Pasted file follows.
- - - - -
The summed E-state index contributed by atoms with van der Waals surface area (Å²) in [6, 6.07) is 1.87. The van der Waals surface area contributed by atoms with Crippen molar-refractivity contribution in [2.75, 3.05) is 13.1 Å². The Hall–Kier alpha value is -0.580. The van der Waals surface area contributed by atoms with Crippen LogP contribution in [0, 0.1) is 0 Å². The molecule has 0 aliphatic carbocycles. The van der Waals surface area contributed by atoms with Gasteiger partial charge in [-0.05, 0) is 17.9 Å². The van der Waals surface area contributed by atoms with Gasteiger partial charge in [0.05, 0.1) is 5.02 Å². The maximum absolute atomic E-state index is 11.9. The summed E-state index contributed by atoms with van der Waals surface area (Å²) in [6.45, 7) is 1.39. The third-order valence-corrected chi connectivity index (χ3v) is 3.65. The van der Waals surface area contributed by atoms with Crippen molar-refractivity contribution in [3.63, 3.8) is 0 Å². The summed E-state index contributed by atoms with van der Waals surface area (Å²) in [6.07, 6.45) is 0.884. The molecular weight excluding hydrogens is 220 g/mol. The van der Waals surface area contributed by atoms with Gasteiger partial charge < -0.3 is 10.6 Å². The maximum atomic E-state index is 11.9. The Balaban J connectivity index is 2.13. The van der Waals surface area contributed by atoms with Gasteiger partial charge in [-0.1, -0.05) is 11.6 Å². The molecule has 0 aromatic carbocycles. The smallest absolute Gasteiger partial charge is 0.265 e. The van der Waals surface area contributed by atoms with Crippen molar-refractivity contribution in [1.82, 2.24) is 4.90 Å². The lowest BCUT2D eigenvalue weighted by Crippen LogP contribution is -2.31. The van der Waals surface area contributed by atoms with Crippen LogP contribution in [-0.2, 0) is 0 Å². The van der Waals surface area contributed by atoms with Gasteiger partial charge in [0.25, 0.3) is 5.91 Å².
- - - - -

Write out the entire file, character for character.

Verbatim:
The summed E-state index contributed by atoms with van der Waals surface area (Å²) in [6, 6.07) is 1.87. The van der Waals surface area contributed by atoms with Crippen molar-refractivity contribution in [2.75, 3.05) is 13.1 Å². The Hall–Kier alpha value is -0.580. The van der Waals surface area contributed by atoms with Crippen LogP contribution in [0, 0.1) is 0 Å². The molecule has 0 aliphatic carbocycles. The van der Waals surface area contributed by atoms with Gasteiger partial charge in [-0.05, 0) is 17.9 Å². The van der Waals surface area contributed by atoms with Gasteiger partial charge in [0.05, 0.1) is 5.02 Å². The maximum absolute atomic E-state index is 11.9. The summed E-state index contributed by atoms with van der Waals surface area (Å²) in [6.45, 7) is 1.39. The third-order valence-corrected chi connectivity index (χ3v) is 3.65. The van der Waals surface area contributed by atoms with Crippen molar-refractivity contribution in [3.63, 3.8) is 0 Å². The summed E-state index contributed by atoms with van der Waals surface area (Å²) in [6.07, 6.45) is 0.884. The molecular weight excluding hydrogens is 220 g/mol. The van der Waals surface area contributed by atoms with Gasteiger partial charge < -0.3 is 10.6 Å². The maximum atomic E-state index is 11.9. The Balaban J connectivity index is 2.13. The van der Waals surface area contributed by atoms with Gasteiger partial charge in [-0.1, -0.05) is 11.6 Å². The molecule has 0 aromatic carbocycles. The smallest absolute Gasteiger partial charge is 0.265 e. The van der Waals surface area contributed by atoms with Crippen molar-refractivity contribution in [1.82, 2.24) is 4.90 Å². The lowest BCUT2D eigenvalue weighted by Crippen LogP contribution is -2.31. The van der Waals surface area contributed by atoms with Crippen LogP contribution in [-0.2, 0) is 0 Å². The van der Waals surface area contributed by atoms with Gasteiger partial charge in [0.25, 0.3) is 5.91 Å².